Key Assumptions

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  • Created on: 14-06-15 15:42

Physiological/Biological Approach

Behaviour is the consequence of genetics and brain functioning, additionally behaviour is an expression of evolutionary factors

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Developmental Approach

We develop, as individuals, through stages. As we grow, we also develop schema's. Behavioural development is an ongoing process and changes result from an interaction of nature and nurture.

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Cognitive Approach

Our behaviour can be explained as a series of responses to external stimuli. Behaviour is controlled by our own thought processes, as opposed to genetic factors. Information is recieved and processed by the brain, thus behaviour is explained via this processing and interpretation of information.

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Individual Differences Approach

The main assumption of the individual differences perspective is that to understand the complexity of human behaviour and experiences it necessary to study the differences between people. For example the individual differences approach largely focuses on things such as personality differences, and abnormality.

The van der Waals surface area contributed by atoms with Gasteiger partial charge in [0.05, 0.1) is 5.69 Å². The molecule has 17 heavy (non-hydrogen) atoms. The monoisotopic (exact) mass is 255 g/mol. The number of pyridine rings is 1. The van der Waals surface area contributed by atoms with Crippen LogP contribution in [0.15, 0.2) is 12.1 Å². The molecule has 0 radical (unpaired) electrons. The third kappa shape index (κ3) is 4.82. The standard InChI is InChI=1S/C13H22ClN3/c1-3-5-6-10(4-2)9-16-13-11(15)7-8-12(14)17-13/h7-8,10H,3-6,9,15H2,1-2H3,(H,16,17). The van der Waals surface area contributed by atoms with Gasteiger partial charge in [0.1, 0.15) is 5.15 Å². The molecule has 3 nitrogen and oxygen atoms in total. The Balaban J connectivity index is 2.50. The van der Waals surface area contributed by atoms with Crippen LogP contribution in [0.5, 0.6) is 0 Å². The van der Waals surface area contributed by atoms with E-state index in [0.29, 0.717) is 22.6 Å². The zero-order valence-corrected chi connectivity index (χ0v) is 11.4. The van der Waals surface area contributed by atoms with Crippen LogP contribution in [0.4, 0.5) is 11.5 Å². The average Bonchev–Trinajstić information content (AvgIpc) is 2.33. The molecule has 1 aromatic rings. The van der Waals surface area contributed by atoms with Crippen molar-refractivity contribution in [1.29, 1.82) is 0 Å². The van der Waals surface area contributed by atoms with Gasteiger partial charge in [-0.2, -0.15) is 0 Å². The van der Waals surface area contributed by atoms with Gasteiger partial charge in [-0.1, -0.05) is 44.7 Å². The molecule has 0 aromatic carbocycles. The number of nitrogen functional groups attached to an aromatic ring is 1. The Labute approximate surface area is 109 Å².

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Social Approach

Our behaviour, cognitions, and emotions are effected by interactions with other people. Social behaviour is largely explained via Social Identity Theory (Social conformity between 'In' and 'Out' groups.)

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Behaviourist Perspective

Behaviourism is largely concerned with observeable behaviour. Behaviour is explained in terms of response to a stimulus, and all behaviour is learnt via the environment.

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Psychodynamic Perspective

All behaviour can be explained in terms of the inner conflicts of the mind. The psychodynamic perspective looks at the importatnce of the role of the unconscious mind, the structure of personality and the influence that childhood experiences have on later life and development.

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